I love string art. I was really intimidated by it at first and thought it would take a ton of time but after my mom visited earlier this year, she enlightened me and gave me some tips. I’m going to share those today in this How To Make String Art tutorial.
I’ve done a bunch of these now, both for my etsy shop and for personal gifts.
Here is what you are going to need:
- Line design of lettering or a shape you like. I drew this horse out in Adobe Illustrator and printed it out on regular copy paper. You could freehand this or make something on your computer. My board was bigger than the paper so I had to tape the design together on two sheets.
- Stained or painted wood board (use pine if staining. MDF will work but is a little tougher to handle the nails)
- Wire nails
- Very large thumb tacks (at least 5)
- DMC floss or crocheting string (thinner string is easier to use. When using multiple colors, be sure they are the same thickness so they have a cohesive look on the piece)
- Tacky glue
- Needle nose pliers
- Measuring Tape
- Sawtooth hanger (optional – for hanging the board)
Start with a stained or painted board for your base. On your printed shape or letters, take a measuring tape and your pen and mark of every 1/2″ or so. Be aware of corners and be sure they have a mark on them, you may need to adjust the 1/2″ to account for those. I could have done this on the computer but it was faster to do it this way on this one.
When you have finished that, figure out where you want to layout the design on the wood. Take into account where knots are in the wood. Avoid the marks on your wood hitting a knot. If you hammer a nail into the knot, it will increase your chances for the wood splitting.
Once you have it where you want it, place 4 of the thumb tacks on the design to hold it in place while you work.
Then you will work your way around with your other tack to press it in on all of the marks where it intersects the line of your design. Press these holes in as far as and as straight as you can. These holes work as a pilot hole for the nail and make it much easier for the nail to go in and avoid splitting the wood. I’m not going to lie, this will wear on your finger a bit and your thumb will hurt. Alternate fingers and go slow.
Once you have made all of the holes, remove the tacks and paper to reveal the design.
These are the types of wire nails I’ve used before from Walmart and Lowe’s. Each one has a slightly different head size and even a little different coloring so be sure to use the same type of box for your whole design. Before I begin hammering, I count out the holes on my design and make sure I have enough nails to finish. Not that I would know or anything… but it sucks when you run out and aren’t finished!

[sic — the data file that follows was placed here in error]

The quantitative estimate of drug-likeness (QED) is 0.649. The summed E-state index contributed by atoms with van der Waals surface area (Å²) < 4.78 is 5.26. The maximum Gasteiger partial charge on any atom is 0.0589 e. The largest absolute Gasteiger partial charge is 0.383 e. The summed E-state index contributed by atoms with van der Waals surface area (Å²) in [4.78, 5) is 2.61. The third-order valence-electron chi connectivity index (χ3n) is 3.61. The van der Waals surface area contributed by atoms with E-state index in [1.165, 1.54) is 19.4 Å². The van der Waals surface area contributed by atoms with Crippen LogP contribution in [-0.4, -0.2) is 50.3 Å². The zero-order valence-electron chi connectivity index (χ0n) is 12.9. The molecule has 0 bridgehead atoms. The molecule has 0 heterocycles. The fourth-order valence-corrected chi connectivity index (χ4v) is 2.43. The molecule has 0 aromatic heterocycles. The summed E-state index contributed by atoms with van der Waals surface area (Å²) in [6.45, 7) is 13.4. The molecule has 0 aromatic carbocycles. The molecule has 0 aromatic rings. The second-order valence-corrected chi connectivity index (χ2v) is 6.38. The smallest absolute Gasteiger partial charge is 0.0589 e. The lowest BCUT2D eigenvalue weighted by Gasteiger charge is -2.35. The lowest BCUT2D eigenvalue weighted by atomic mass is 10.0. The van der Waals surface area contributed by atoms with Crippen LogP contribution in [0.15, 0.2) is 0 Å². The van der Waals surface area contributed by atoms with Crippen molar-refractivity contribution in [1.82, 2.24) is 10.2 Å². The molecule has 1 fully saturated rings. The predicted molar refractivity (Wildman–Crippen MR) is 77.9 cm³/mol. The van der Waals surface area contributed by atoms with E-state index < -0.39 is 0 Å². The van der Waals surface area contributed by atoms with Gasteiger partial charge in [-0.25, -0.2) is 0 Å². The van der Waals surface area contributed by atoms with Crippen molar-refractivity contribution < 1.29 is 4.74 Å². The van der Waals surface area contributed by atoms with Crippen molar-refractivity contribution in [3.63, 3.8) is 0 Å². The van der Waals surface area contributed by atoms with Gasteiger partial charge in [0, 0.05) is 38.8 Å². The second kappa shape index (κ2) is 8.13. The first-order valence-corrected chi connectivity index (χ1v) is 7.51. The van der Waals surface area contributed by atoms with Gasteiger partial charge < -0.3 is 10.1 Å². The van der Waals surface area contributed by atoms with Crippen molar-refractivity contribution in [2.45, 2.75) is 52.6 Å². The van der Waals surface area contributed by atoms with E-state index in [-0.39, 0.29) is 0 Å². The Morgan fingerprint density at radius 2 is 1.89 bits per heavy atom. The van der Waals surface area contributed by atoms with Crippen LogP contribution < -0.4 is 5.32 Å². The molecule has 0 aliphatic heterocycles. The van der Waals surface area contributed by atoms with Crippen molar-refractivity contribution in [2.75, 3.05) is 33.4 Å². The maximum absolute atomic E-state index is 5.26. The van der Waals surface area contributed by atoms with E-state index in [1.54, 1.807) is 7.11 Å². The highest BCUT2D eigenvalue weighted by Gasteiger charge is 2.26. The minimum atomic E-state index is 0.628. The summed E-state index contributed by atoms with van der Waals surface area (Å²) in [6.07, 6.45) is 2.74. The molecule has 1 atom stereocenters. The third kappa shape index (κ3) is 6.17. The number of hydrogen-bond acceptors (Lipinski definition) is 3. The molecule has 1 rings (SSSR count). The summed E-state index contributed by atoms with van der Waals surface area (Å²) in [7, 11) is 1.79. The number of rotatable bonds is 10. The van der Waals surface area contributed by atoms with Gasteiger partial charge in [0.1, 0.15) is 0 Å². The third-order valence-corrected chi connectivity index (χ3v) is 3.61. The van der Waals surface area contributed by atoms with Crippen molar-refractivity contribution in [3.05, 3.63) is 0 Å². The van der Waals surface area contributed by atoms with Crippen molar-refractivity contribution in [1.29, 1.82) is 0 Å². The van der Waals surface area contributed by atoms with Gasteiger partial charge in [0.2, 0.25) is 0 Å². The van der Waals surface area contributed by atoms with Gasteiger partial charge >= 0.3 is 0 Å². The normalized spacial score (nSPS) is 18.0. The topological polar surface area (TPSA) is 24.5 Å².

Then make your way around the design, hammering in your nails. Pay attention to ensure the nails go in straight and are each in the wood at the same depth. Use your needle nose pliers to straighten them as you go or pull them out of the hole as needed. It’s easier to do this as you go then all at the end.
Once you have all the nails in, you are ready for the string. Tie a knot around one of the nails on the top.
Then start randomly wrapping your string around. I make sure to go in all directions and ensure that each nail has at least one wrap around it. Keep it tight and go slow. The string can pop off one nail and come loose. Then you’ll have to redo a bit of it. Once you have finished, tie the string off on another nail at the top of your design. If you have a second color of string in your design (like the tail on this), you just repeat the same process.
You can leave the nail edge as is but I like to do a border around the edge. Sometimes I’ll do it in the same color as the design but since the tail was white I just continued that around the edge. Just loop the string around each nail head and make your way around.
Tie off your ends when you are done. Step back and double check that there aren’t any big gaps or too heavily stringed areas on the design. When it is done, trim your tied strings.
Then you’ll need your tacky glue to hide those tied ends.
Put a little dot on the ends and then shove it under the design. The glue will dry clear. If you are adding a sawtooth hanger, you can add it on the back now. It is a little tricky because you don’t want to alter the nails so just be careful.
I made these two, custom for a client. I made a vinyl stencil to paint the names on at the end.
This may seem like a lot but it’s only about 20 minutes of work. It’s really easy to get the hang of. I’ve seen and tried a few other methods but this is the easiest and gives consistent results. You can do this with names in your favorite font or any shape you can draw up. They can make really nice custom gifts for friends or for your own home decor. I’ve got a few other designs in my shop.
Have you ever tried string art? How did it turn out for you? Any tips you’d add?